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'Starmer's speech was a full-on embrace of New Labour, even down to the pledge card' – LabourList


Anyone who was hoping for a repudiation of New Labour in today’s speech by Keir Starmer will be sorely disappointed. In a week where some have suggested Starmerism is a rejection of it – the speech today was not just a restoration of the New Labour project but a full on embrace of it.

This isn’t because what Keir Starmer presented to voters today in his speech in Essex was like a 1997-style pledge card, although it clearly and purposefully was like a 1997-style pledge card.

It was because today, with the confidence that comes from having reshaped his party – and it is unquestionably now his party – Keir Starmer showed he is on a mission to build on the New Labour tradition, rather than distance the party from it.

At the core of that New Labour tradition is the recognition that Labour is at its strongest when it occupies the centre ground, speaking for the entire country – from Dundee to Doncaster – and yes, to Dover too. And given in the same week he has been able to win over both Natalie Elphicke and Sharon Graham, Starmer has certainly demonstrated his aptitude for this approach.

Doubtless there will be those who feel that what Keir Starmer set out today, a central promise of economic stability, along with smaller ‘first steps’ of more teachers, shorter NHS waiting times and cracking down on anti-social behaviour, doesn’t go far enough.

But those who make that criticism misunderstand where the public are after 14 years of Tory failure, chaos, and a cost of living crisis, along with a near-total collapse of public services.

‘It’s not just Britain that’s broken, its people feel broken too’

The public are exhausted. They are exhausted from having to go to four different supermarkets to complete their weekly shop – and still needing to skip meals and days out. They are exhausted from waiting on hold for hours, only to fail to speak to a real person when trying to book a GP appointment or change their energy tariff. They are exhausted from the anxiety of opening their bills each month and seeing them continue to rise.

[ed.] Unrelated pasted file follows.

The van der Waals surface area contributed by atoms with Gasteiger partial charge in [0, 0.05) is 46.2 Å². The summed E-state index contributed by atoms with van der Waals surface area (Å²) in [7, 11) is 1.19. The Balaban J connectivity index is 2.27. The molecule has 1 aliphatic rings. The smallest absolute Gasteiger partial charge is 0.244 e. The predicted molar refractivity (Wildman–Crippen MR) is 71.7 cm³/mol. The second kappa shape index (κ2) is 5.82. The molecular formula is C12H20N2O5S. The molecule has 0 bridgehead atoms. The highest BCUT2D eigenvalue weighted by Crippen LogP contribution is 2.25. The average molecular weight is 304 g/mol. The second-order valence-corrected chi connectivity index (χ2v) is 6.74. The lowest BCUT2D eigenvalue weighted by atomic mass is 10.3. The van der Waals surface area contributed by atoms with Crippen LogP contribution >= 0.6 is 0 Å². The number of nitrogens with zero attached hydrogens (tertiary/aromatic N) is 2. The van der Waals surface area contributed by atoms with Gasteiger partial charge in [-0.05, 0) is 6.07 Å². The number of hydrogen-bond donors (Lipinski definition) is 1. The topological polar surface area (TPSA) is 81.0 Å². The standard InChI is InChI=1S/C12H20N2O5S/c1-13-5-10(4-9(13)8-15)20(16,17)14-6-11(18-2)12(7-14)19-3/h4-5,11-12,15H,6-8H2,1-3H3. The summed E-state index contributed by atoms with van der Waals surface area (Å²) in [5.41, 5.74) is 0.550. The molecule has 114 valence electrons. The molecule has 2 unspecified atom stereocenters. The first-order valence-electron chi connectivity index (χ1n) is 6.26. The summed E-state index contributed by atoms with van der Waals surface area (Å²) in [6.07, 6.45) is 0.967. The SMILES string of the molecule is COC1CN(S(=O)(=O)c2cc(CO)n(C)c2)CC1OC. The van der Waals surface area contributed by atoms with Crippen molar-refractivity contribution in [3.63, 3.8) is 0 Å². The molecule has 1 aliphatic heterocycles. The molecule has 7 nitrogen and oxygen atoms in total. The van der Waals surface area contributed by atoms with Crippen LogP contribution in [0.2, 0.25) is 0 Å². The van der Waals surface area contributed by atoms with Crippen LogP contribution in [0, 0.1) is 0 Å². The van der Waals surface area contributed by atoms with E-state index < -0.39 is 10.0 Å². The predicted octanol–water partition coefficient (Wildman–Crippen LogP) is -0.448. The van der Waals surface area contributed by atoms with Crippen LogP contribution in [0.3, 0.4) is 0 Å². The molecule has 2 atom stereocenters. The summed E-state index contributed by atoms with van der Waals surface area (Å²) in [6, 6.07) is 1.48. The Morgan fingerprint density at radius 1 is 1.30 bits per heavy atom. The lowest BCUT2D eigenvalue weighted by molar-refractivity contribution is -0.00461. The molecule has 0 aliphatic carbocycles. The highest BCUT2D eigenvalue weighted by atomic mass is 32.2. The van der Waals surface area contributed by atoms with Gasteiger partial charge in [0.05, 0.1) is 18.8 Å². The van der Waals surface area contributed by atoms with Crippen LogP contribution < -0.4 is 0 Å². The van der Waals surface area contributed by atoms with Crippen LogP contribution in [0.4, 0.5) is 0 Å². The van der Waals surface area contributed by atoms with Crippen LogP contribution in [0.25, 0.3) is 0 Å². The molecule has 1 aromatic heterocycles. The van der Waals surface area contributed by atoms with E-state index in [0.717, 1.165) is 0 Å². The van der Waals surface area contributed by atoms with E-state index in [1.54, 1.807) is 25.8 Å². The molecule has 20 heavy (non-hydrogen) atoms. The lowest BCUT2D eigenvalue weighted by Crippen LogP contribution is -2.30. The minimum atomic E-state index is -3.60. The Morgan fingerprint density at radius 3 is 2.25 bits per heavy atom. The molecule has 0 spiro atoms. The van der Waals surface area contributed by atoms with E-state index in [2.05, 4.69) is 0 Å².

The truth is, it’s not just Britain that’s broken; its people feel broken too. In focus groups I’ve run from the ‘red wall’ in my hometown of Wrexham, to the ‘blue wall’ in Wycombe, and the ‘first wall’ in Coatbridge and Bellshill, the overwhelming response to potential policy promises is one of disbelief. Often, I’m met with widespread cries of “It’ll never happen,” while screaming inside that the last Labour government did do these things in office, and more.

Keir Starmer clearly understands this sentiment. In his speech, he emphasised, “This next phase of our strategy is crucially important. It’s where we work tirelessly to give people back a belief in change, by showing the real difference a Labour government will make to their lives.”

When voters feel so hopeless, seeing is the only way they’ll believe. That’s why Starmer said “People want someone to get a grip – get things done and start to get Britain back on its feet. That is what our first steps are about.” The public doesn’t want sweeping statements or grand visions; they’re too tired for that. What they want is a politician who says what they’re going to do – however small – and actually does it. That’s it. And today that’s what Keir Starmer finally set out to do.


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